Story: Who knew that leggings made with outlandish patterns and loud colors would not only become an empire, but leave a trail of broken dreams and empty bank accounts? LuLaRoe promised its potential sellers a world of cruises, conventions, and wealth, with lures of full time pay for part time work, hawking the leggings on social media and to friends and family members. The company itself would earn a windfall of epic proportions, turning founder DeAnne Stidham into a social media star and allowing her to model the kind of lifestyle her viewers dreamed of. But while some made money, countless stories of lies, poor quality products, unreasonable order demands, and poor management would surface, not to mention a slew of lawsuits. So what really happened to the militia of sellers who were promised the world, only to be left out in the cold?

Entertainment Value: Although I was aware of LuLaRoe as a brand, until the recent slate of expose documentaries, I had no idea how wild the culture around the company was or how much legal drama was involved. The Rise and Fall of LuLaRoe chronicles the company’s successes and woes, via archival interviews and footage, including some of the enigmatic DeAnne Stidham, as well as a wealth of testimonials from various LuLaRoe sellers. I know some will be let down that there isn’t newly created footage of Stidham, as she is hilarious to watch as she weaves her deceptions, but Amazon’s limited series is anchored by an in depth interview with Stidham and her husband, so the shift to focusing on sellers make sense here. This is a feature as well, as opposed to a limited series, so the pace is more brisk and the filmmakers manage to shoehorn in a lot of material, though it never feels rushed or like it skims over important information. The production values are solid, though it does use a lot of Facebook and other social media footage, which doesn’t look as polished, obviously. But you need those Facebook Lives to grasp the madness, so no cause for concern.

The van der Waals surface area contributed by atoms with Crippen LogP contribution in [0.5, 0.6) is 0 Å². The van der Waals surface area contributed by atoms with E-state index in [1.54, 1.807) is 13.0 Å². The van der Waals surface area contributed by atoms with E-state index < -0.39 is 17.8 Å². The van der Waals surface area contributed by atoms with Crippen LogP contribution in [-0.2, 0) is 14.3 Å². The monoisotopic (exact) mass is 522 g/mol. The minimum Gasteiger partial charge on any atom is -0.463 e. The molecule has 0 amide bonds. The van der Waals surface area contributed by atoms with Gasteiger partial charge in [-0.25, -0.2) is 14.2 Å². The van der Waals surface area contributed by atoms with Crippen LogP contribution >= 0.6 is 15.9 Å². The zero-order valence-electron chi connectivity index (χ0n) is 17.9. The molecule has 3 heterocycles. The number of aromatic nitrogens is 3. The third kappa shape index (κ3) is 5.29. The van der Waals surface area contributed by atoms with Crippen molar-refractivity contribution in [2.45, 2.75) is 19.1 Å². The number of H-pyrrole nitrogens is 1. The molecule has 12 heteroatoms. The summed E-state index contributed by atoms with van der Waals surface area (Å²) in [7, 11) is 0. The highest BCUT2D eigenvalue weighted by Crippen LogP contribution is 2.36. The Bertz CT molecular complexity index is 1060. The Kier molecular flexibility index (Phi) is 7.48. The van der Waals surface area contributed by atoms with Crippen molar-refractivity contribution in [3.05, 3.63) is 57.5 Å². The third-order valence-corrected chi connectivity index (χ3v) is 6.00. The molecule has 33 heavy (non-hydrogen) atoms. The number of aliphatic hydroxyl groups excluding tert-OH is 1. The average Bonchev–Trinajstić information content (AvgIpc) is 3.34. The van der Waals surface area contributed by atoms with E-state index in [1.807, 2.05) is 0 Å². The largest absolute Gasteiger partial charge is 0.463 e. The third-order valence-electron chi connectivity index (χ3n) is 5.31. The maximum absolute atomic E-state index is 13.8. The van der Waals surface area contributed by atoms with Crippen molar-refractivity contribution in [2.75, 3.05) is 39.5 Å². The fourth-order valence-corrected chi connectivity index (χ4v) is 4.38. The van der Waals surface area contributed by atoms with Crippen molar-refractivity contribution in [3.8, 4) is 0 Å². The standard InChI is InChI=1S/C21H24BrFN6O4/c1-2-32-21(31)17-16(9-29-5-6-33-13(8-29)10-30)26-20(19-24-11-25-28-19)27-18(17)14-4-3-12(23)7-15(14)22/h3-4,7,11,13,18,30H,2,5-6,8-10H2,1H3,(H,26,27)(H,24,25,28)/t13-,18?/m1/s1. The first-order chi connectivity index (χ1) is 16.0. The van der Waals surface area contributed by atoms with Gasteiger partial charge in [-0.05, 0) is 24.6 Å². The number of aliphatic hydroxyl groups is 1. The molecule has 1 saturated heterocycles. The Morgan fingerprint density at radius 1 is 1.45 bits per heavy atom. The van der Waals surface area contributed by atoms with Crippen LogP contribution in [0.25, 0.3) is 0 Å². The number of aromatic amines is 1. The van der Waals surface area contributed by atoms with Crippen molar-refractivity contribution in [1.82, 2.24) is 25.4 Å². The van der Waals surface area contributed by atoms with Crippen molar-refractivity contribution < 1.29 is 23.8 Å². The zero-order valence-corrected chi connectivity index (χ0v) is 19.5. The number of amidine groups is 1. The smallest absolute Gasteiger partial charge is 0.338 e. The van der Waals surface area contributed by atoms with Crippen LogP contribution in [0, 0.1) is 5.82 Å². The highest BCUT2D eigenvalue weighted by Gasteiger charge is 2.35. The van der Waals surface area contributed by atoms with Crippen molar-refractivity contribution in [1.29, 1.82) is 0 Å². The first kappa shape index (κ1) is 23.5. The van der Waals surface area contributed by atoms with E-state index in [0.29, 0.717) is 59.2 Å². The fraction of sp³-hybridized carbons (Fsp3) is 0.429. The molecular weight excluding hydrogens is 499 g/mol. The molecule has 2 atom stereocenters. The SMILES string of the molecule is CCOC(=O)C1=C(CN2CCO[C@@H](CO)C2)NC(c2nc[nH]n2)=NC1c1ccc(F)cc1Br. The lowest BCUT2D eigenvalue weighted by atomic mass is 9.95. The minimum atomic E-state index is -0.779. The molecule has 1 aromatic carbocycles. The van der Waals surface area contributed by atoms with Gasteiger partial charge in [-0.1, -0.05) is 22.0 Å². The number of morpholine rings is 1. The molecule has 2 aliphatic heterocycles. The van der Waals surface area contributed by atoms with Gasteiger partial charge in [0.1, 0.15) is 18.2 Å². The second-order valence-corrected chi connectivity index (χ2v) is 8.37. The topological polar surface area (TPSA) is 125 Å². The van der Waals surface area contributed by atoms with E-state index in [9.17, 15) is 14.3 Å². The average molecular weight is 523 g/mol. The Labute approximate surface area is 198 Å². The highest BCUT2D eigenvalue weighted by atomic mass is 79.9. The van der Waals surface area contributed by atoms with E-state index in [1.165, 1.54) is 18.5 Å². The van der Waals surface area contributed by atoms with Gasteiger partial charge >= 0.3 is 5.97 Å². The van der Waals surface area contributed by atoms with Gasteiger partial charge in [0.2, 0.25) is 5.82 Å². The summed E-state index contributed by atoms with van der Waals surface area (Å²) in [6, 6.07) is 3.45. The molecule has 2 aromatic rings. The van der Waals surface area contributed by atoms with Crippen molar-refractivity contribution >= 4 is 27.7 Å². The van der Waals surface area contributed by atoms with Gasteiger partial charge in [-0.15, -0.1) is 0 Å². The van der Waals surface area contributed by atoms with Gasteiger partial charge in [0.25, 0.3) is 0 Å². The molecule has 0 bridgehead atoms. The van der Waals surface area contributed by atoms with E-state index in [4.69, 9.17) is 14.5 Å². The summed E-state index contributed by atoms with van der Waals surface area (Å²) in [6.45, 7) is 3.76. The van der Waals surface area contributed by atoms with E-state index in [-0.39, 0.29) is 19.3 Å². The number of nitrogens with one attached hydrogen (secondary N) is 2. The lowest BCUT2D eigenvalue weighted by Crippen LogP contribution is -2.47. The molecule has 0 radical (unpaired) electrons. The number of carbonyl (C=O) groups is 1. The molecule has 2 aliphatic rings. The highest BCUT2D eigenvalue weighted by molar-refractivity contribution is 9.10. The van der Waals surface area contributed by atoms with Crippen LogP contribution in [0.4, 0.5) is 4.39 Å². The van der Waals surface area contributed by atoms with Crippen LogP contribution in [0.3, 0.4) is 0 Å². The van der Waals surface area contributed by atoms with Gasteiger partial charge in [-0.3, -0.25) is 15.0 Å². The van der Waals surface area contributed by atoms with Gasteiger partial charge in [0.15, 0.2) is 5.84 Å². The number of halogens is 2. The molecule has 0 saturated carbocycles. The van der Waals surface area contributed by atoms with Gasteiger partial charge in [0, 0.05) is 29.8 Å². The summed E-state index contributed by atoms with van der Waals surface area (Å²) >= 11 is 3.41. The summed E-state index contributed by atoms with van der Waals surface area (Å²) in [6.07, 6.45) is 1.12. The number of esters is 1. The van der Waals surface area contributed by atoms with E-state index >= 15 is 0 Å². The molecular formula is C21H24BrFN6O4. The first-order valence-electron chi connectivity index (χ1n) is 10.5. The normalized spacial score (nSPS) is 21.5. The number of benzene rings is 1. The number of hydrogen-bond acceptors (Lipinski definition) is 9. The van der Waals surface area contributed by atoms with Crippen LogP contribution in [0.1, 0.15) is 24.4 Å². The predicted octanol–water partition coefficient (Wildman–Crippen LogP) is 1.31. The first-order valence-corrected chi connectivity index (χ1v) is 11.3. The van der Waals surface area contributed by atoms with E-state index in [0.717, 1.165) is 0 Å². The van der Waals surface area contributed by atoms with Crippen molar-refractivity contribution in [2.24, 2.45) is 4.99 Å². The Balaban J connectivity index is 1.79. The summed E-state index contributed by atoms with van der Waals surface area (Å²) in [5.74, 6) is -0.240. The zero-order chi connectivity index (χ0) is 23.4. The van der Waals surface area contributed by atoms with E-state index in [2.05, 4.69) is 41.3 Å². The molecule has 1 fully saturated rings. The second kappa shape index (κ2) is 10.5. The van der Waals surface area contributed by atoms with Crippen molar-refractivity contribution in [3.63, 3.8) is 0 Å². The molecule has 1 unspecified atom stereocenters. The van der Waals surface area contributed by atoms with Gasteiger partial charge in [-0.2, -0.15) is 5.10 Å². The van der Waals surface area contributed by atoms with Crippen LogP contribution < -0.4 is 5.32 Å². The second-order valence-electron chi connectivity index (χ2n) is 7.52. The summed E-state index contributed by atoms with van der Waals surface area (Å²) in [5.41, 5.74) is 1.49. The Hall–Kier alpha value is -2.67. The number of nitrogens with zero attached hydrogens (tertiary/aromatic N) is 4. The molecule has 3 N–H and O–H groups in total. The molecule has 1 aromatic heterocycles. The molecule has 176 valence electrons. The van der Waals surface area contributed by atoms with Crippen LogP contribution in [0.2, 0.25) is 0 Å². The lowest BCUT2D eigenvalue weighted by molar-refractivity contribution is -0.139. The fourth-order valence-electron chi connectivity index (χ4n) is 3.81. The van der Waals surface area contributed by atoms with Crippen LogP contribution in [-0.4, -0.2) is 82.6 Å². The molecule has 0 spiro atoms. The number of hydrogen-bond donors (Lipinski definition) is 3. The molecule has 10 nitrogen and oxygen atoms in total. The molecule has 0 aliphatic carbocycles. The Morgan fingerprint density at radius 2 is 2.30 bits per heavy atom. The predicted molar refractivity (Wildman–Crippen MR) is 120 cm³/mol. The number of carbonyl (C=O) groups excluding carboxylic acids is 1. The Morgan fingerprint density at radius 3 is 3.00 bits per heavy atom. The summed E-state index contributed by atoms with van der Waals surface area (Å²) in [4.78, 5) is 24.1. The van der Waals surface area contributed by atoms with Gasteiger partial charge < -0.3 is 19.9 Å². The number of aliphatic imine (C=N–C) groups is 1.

The Amazon series offered the perspectives of some of the company’s sellers, but I was left wanting to hear more about the personal stories involved. The Rise and Fall of LuLaRoe places the focus firmly on those folks who took up the cause and in many cases, drank the Kool-Aid, for better or worse going all in DeAnne Stidham’s vision. There is no doubt that some of these retailers made some good money in those early days, but this documentary shows us the total scope of experiences, from the success stories to those who suffered immense losses because of their involvement in LuLaRoe. While Stidham’s over the top, cult like persona garners all the attention in much of the media’s coverage, these ground level, personal experiences put a darker spin on LuLaRoe and some of the stories were tough to listen to, as lives were wrecked in the process. I was glued to the screen the entire time here, so even if you know the story already, The Rise and Fall of LuLaRoe is recommended.

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